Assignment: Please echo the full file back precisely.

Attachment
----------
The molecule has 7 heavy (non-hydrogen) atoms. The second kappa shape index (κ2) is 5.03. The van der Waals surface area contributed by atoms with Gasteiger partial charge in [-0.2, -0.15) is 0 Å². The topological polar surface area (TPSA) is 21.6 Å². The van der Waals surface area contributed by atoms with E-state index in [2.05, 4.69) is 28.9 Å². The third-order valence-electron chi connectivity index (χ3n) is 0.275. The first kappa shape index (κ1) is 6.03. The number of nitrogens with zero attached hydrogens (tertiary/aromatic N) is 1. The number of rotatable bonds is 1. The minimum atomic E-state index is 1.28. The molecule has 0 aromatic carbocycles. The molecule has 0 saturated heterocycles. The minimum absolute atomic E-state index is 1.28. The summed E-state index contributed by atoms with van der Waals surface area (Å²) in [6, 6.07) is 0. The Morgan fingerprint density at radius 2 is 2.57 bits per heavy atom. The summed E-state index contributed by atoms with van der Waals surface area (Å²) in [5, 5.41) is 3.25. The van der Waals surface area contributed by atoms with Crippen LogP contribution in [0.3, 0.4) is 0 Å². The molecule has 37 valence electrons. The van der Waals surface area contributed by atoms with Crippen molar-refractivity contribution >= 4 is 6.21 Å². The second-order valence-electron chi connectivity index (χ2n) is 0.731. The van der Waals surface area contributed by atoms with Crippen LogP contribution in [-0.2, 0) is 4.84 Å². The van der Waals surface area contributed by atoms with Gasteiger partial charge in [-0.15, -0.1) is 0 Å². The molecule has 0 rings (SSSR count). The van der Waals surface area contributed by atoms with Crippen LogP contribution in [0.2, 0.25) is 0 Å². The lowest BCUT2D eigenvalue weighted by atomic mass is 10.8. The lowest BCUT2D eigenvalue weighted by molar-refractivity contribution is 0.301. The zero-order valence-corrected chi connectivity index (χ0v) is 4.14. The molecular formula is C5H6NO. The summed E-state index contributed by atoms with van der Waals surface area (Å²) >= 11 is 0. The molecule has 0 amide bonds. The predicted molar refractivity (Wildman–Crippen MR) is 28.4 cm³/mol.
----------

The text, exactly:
The molecule has 7 heavy (non-hydrogen) atoms. The second kappa shape index (κ2) is 5.03. The van der Waals surface area contributed by atoms with Gasteiger partial charge in [-0.2, -0.15) is 0 Å². The topological polar surface area (TPSA) is 21.6 Å². The van der Waals surface area contributed by atoms with E-state index in [2.05, 4.69) is 28.9 Å². The third-order valence-electron chi connectivity index (χ3n) is 0.275. The first kappa shape index (κ1) is 6.03. The number of nitrogens with zero attached hydrogens (tertiary/aromatic N) is 1. The number of rotatable bonds is 1. The minimum atomic E-state index is 1.28. The molecule has 0 aromatic carbocycles. The molecule has 0 saturated heterocycles. The minimum absolute atomic E-state index is 1.28. The summed E-state index contributed by atoms with van der Waals surface area (Å²) in [6, 6.07) is 0. The Morgan fingerprint density at radius 2 is 2.57 bits per heavy atom. The summed E-state index contributed by atoms with van der Waals surface area (Å²) in [5, 5.41) is 3.25. The van der Waals surface area contributed by atoms with Crippen LogP contribution in [0.3, 0.4) is 0 Å². The molecule has 37 valence electrons. The van der Waals surface area contributed by atoms with Crippen molar-refractivity contribution >= 4 is 6.21 Å². The second-order valence-electron chi connectivity index (χ2n) is 0.731. The van der Waals surface area contributed by atoms with Crippen LogP contribution in [-0.2, 0) is 4.84 Å². The van der Waals surface area contributed by atoms with Gasteiger partial charge in [-0.15, -0.1) is 0 Å². The molecule has 0 rings (SSSR count). The van der Waals surface area contributed by atoms with Crippen LogP contribution in [0.2, 0.25) is 0 Å². The lowest BCUT2D eigenvalue weighted by atomic mass is 10.8. The lowest BCUT2D eigenvalue weighted by molar-refractivity contribution is 0.301. The zero-order valence-corrected chi connectivity index (χ0v) is 4.14. The molecular formula is C5H6NO. The summed E-state index contributed by atoms with van der Waals surface area (Å²) >= 11 is 0. The molecule has 0 amide bonds. The predicted molar refractivity (Wildman–Crippen MR) is 28.4 cm³/mol.